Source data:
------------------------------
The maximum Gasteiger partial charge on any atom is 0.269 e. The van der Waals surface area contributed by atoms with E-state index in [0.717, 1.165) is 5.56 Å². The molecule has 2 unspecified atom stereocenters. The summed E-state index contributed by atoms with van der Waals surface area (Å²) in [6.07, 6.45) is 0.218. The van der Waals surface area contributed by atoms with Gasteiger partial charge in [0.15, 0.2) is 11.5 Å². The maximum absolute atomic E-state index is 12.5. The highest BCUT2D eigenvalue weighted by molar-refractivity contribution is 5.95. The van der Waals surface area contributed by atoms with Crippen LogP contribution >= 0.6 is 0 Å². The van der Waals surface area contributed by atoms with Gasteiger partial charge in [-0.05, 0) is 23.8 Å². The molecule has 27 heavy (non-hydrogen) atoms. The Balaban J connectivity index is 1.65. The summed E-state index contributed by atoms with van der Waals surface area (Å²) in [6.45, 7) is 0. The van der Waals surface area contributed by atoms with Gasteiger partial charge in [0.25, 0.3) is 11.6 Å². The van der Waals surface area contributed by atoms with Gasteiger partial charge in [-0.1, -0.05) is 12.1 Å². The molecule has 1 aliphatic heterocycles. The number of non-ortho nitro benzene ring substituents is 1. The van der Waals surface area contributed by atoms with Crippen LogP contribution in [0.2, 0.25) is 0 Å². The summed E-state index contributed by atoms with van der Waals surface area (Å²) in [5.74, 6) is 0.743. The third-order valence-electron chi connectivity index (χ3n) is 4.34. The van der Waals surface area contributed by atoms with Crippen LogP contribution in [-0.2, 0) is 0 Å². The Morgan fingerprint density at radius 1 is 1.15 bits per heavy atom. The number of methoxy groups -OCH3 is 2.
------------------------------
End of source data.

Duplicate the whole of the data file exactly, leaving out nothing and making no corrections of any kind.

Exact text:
The maximum Gasteiger partial charge on any atom is 0.269 e. The van der Waals surface area contributed by atoms with E-state index in [0.717, 1.165) is 5.56 Å². The molecule has 2 unspecified atom stereocenters. The summed E-state index contributed by atoms with van der Waals surface area (Å²) in [6.07, 6.45) is 0.218. The van der Waals surface area contributed by atoms with Gasteiger partial charge in [0.15, 0.2) is 11.5 Å². The maximum absolute atomic E-state index is 12.5. The highest BCUT2D eigenvalue weighted by molar-refractivity contribution is 5.95. The van der Waals surface area contributed by atoms with Crippen LogP contribution >= 0.6 is 0 Å². The van der Waals surface area contributed by atoms with Gasteiger partial charge in [-0.05, 0) is 23.8 Å². The molecule has 27 heavy (non-hydrogen) atoms. The Balaban J connectivity index is 1.65. The summed E-state index contributed by atoms with van der Waals surface area (Å²) in [6.45, 7) is 0. The van der Waals surface area contributed by atoms with Gasteiger partial charge in [0.25, 0.3) is 11.6 Å². The van der Waals surface area contributed by atoms with Gasteiger partial charge in [-0.1, -0.05) is 12.1 Å². The molecule has 1 aliphatic heterocycles. The number of non-ortho nitro benzene ring substituents is 1. The van der Waals surface area contributed by atoms with Crippen LogP contribution in [0.2, 0.25) is 0 Å². The summed E-state index contributed by atoms with van der Waals surface area (Å²) in [5.74, 6) is 0.743. The third-order valence-electron chi connectivity index (χ3n) is 4.34. The van der Waals surface area contributed by atoms with Crippen LogP contribution in [-0.2, 0) is 0 Å². The Morgan fingerprint density at radius 1 is 1.15 bits per heavy atom. The number of methoxy groups -OCH3 is 2.